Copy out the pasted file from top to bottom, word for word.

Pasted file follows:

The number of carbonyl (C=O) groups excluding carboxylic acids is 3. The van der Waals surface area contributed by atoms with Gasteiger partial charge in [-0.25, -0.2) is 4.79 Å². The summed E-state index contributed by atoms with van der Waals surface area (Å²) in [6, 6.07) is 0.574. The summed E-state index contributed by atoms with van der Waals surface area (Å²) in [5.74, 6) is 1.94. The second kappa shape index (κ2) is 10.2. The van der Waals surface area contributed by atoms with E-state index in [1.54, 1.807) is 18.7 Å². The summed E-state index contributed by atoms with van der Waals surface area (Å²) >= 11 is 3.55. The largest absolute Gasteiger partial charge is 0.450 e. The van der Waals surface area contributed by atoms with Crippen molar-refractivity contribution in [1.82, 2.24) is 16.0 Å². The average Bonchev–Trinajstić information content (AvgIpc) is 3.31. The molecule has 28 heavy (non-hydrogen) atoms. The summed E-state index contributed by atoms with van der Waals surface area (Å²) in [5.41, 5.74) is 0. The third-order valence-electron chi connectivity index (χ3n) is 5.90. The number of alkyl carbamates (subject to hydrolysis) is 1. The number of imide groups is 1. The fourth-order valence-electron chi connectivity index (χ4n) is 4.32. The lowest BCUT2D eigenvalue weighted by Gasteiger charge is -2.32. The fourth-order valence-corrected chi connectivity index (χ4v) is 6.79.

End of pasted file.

The number of carbonyl (C=O) groups excluding carboxylic acids is 3. The van der Waals surface area contributed by atoms with Gasteiger partial charge in [-0.25, -0.2) is 4.79 Å². The summed E-state index contributed by atoms with van der Waals surface area (Å²) in [6, 6.07) is 0.574. The summed E-state index contributed by atoms with van der Waals surface area (Å²) in [5.74, 6) is 1.94. The second kappa shape index (κ2) is 10.2. The van der Waals surface area contributed by atoms with E-state index in [1.54, 1.807) is 18.7 Å². The summed E-state index contributed by atoms with van der Waals surface area (Å²) >= 11 is 3.55. The largest absolute Gasteiger partial charge is 0.450 e. The van der Waals surface area contributed by atoms with Crippen molar-refractivity contribution in [1.82, 2.24) is 16.0 Å². The average Bonchev–Trinajstić information content (AvgIpc) is 3.31. The molecule has 28 heavy (non-hydrogen) atoms. The summed E-state index contributed by atoms with van der Waals surface area (Å²) in [5.41, 5.74) is 0. The third-order valence-electron chi connectivity index (χ3n) is 5.90. The number of alkyl carbamates (subject to hydrolysis) is 1. The number of imide groups is 1. The fourth-order valence-electron chi connectivity index (χ4n) is 4.32. The lowest BCUT2D eigenvalue weighted by Gasteiger charge is -2.32. The fourth-order valence-corrected chi connectivity index (χ4v) is 6.79.